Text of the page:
Patti Smith Reads Her Beautiful Letter to Robert Mapplethorpe About How He Taught Her What It Means to Be an Artist
“You drew me from the darkest period of my young life, sharing with me the sacred mystery of what it is to be an artist.”
By Maria Popova
Robert Mapplethorpe (November 4, 1946–March 9, 1989) is best known for his iconic black-and-white photographs fusing starkness and sensitivity, but he was also a prolific artist who sketched, painted, and sculpted his way through life — a creature of irrepressible creative impulse, which he poured with vibrant vim into whatever medium moved him at a particular moment. Although his life was severed short by AIDS at the age of 42, Mapplethorpe left behind an impressive body of work — the product of his extraordinary work ethic. His most significant works are now collected in the lavish coffee table tome Robert Mapplethorpe: The Archive (public library) — a curatorial masterwork by the Getty Research Institute and a bittersweet dream come posthumously true for Mapplethorpe, who as a young artist most longed for a coffee table monograph of his own.
At a recent celebration of the book’s release at the Rizzoli Bookstore in New York, Patti Smith — who considered Mapplethorpe her creative soul mate, chronicled their coming of age as artists together in her magnificent memoir, and wrote the introduction to this new volume — spoke affectionately about Mapplethorpe’s singular contribution to visual culture, his uncommonly obsessive creative process, and his influence on her own ethos as an artist. She concluded with a reading of the beautiful, irrepressibly touching letter she wrote to her dear friend and muse as he lay dying — a letter he never got to read, but one that immortalizes his unrepeatable spirit and captures Smith’s eternal gratitude for everything he taught her about what it means to be an artist. Please enjoy:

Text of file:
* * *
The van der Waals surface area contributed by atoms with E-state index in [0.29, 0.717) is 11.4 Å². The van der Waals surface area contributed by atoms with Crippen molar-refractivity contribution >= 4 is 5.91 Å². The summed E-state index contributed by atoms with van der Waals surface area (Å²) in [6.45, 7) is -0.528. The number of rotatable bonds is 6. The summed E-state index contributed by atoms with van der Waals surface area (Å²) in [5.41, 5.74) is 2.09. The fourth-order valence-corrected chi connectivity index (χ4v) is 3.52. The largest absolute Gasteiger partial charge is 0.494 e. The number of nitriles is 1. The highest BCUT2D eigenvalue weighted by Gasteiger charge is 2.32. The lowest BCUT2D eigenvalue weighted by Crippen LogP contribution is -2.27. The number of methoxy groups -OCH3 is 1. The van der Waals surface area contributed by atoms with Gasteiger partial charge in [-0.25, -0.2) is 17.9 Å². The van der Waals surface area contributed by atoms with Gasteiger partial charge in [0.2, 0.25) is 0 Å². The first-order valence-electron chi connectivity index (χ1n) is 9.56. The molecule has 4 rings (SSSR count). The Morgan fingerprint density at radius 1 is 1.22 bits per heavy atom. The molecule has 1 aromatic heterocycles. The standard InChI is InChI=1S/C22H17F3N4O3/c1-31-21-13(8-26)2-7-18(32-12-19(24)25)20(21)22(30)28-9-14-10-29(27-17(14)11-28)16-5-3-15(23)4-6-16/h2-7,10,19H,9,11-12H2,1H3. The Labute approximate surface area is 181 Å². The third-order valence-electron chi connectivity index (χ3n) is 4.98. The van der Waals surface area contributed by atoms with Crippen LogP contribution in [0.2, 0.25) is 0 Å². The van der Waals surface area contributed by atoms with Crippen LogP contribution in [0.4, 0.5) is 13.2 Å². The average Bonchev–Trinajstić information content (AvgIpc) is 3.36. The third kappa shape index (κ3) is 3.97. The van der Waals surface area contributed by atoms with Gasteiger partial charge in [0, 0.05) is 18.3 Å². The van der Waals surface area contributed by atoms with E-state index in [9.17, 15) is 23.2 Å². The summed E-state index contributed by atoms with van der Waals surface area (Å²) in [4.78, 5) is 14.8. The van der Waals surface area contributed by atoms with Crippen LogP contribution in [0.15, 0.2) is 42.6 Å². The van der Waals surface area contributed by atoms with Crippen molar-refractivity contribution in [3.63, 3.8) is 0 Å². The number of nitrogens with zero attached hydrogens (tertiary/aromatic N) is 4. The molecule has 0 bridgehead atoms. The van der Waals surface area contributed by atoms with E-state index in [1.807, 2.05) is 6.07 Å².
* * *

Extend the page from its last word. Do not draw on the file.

Often as I lie awake I wonder if you are also lying awake. Are you in pain or feeling alone? You drew me from the darkest period of my young life, sharing with me the sacred mystery of what it is to be an artist. I learned to see through you and never compose a line or draw a curve that does not come from the knowledge I derived in our precious time together. Your work, coming from a fluid source, can be traced to the naked song of your youth. You spoke then of holding hands with God. Remember, through everything, you have always held that hand, grip it hard, Robert, and don’t let go.
The other afternoon, when you fell asleep on my shoulder, I drifted off, too. But before I did, it occurred to me looking around at all of your things and your work and going through years of work in my mind, that of all your work, you are still your most beautiful. The most beautiful work of all.
The letter appears in Smith’s tremendous Just Kids (public library), which also gave us her reflections on reading as a form of prayer and the story of the childhood epiphany in which she knew she was an artist. For a bittersweet homage to their bond unbroken even by death, revisit Smith’s poetic tribute to Mapplethorpe, The Coral Sea.